China is blighting millions of Southeast Asians by choking the Mekong River. It can be sued before the United Nations.
Reparations and sanctions can be extracted under international pacts. Beijing communist rulers' global excesses amidst COVID-19 pandemic will isolate China.
Eleven dams on China's side of the Mekong have dried up farms downstream in Thailand, Vietnam, Cambodia, and Laos. River diversion worsened the effects of drought since 2019. Water levels last March were at the lowest in six decades.
Thai rice, fruit, vegetable and inland fisheries yields dropped by a third along Mekong distributaries. Cambodians' main source of protein dwindled.
Salination is ruining Vietnam'sMekong Delta as seawater enters parched outflows. Belittling scientific evidence, Beijing insists it's all due to drought that has affected three Chinese provinces as well.
It refuses to join the four neighbors' Mekong River Commission (MRC). Doing so would oblige Beijing's commissars to release Mekong waters, over which they claim exclusivity.
Beijing's actions breach the UN Convention on the Law of the Non-Navigational Uses of International Watercourses. Deeming that water is for all, the 1997 treaty requires member-states to share and protect surface and groundwater.
Harm must be avoided by diversion dams, pollution, or input of alien fish species. Under Article 7 countries that cause damage must compensate those that share the watercourse.
Nations that buy food from the Mekong region are threatened too. Perennially short of rice, the Philippines imports two to three million tons each year from Vietnam and Thailand.
Singapore, Malaysia, Brunei, Indonesia, and West Pacific islands get cheap staple, starch, coffee, fish, crustaceans, mollusks, and fruits from mainland Southeast Asia. As Beijing ignores Thailand's complaints at the MRC, negotiations are turning futile.
Vietnam reportedly is eyeing UN redress. A case can be filed at the International Court of Justice, lawyers say.
Another venue is the Permanent Court of Arbitration at The Hague, where Manila won in 2016 against China's incursions in and destruction of Philippine reefs. Resolutions can be tabled for voting at the UN General Assembly, as Nicaragua did against the United States' mining of its territorial seas in the 1970s.
(Geopolitics Prof. Guillermo H.
A. Santos suggested the UN-GA course in newspaper columns years back.
) Not only Mekong states but their allies and buyers too can join the case. India and Bangladesh are interested, as China is planning dams on its side of their common Brahmaputra River.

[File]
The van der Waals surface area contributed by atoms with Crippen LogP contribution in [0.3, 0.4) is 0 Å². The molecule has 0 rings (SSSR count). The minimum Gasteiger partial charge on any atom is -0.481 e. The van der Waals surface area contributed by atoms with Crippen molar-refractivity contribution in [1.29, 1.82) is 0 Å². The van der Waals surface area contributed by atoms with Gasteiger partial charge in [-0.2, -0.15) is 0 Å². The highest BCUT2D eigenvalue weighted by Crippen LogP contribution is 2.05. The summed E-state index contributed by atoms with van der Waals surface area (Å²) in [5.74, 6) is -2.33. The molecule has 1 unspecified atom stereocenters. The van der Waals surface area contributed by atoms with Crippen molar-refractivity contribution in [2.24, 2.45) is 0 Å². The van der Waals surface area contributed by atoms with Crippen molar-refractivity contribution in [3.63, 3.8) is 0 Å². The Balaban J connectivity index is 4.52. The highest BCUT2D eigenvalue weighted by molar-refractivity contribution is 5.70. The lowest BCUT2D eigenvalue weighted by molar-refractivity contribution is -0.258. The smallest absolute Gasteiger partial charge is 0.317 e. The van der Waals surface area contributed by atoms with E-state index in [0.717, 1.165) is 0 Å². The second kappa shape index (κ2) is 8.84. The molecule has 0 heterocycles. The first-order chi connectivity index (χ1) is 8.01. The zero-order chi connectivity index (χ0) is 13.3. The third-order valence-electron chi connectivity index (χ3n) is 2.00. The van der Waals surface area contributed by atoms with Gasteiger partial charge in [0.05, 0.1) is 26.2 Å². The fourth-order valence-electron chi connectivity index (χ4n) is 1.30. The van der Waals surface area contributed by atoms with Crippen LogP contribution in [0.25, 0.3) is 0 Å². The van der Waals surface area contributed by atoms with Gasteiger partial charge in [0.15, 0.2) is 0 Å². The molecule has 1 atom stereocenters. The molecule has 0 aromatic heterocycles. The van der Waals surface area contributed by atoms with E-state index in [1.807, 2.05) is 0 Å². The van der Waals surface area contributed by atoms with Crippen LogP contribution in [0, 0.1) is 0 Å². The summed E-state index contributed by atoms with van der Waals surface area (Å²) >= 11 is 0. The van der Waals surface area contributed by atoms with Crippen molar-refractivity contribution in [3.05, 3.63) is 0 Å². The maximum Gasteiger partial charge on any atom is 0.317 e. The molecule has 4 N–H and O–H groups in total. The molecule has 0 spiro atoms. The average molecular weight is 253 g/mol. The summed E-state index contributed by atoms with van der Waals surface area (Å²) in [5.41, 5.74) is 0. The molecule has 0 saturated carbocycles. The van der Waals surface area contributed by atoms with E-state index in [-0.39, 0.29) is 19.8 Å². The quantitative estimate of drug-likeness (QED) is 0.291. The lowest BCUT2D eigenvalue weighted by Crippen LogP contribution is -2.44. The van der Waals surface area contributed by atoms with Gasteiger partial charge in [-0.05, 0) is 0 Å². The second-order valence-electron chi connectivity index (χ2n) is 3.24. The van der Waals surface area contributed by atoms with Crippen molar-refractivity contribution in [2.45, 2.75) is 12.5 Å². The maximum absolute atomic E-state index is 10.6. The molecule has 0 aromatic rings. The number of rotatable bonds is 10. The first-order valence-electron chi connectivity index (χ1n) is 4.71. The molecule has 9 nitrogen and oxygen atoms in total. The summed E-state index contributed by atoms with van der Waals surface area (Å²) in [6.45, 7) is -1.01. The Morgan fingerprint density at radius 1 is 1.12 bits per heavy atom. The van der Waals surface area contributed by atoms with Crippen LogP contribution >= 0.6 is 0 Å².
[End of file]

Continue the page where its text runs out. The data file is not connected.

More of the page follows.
Less than half the 4,800-km long Mekong is in China. Its 11 dams divert as much as 11 million square miles of water, as huge as America's Chesapeake Bay.
When China tested equipment on just one of the 11 hydroelectric plants in January-March 60 million Southeast Asians ran out of potable and irrigation water. Obsessed with colossal engineering works, Beijing's communists are to erect eight more dams across the Mekong.
They are lending Laos to build seven others. Myanmar too is being egged to dam the Irrawaddy, as is Pakistan with its watercourses.
The Mekong springs from the Tibetan plateau, as do eight other mighty rivers to South and Southeast Asia, and China. With their 1950 conquest of Tibet, Beijing's communists claim ownership of all those.
Illegally they also assert sovereignty over the entire South China Sea. That violates ASEAN neighbors' exclusive economic zones under the UN Convention on the Law of the Sea.
China warships confront US, British, French, and Australian patrols that keep the high sea open to $5 trillion in annual global trade. A year ago yesterday a Chinese fisheries militia steel-hulled vessel rammed a Filipino wooden boat at the Recto Bank inside Philippine EEZ.
Twenty-two Filipino fishers were thrown overboard and left floating at sea in the night. The passage of a Vietnamese launch saved them.
Beijing alibied that the waters, 800 miles from China, were its territory. Gratitude to Mayor Joy Belmonte for distributing food and vitamin aid to persons with disability in Quezon City.
As well, to other officials who care for the physically and mentally handicapped during this pandemic. May their tribe increase.
The blind, deaf, mute, crippled, and mentally impaired were neglected during the lockdowns. Confined indoors, they were treated as worthless burdens.
It was as if they had no human needs to fulfill by themselves or with least assistance. Many had to forego medical checkup because barred along with aides from the roads.
Cruelty abounded. A policeman shot dead a battle-shocked soldier for "peskiness" at a checkpoint, as his family begged for mercy.
Barangay watchmen mauled a mildly autistic man in his 20s for repeated fish-vending at a street corner without a facemask. Eighteen patients and 82 of their medical caregivers suffered COVID-19 cluster contagion at the National Center for Mental Health.
Blind masseurs, pleading to be let back to livelihoods in malls and taught to avoid COVID-19 infection, have been ignored. Their welfare is protected by law.
Under the Rights of PWD Act of 2016 governments must ensure their equality, dignity of life, and respect. Appropriate policies and programs must be set to utilize their capacities.
In 1991, R.A.
7277 provided for their rehabilitation, self-development, self-reliance, and integration into mainstream society. A viral meme about the Anti-Terror Bill: Why don't we make an Anti-Corrupt Bill? And arrest them on mere suspicion.
CatchSapolradio show, Saturdays, 8 to 10 a.m.
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© Pakistan Press International, source Asianet-Pakistan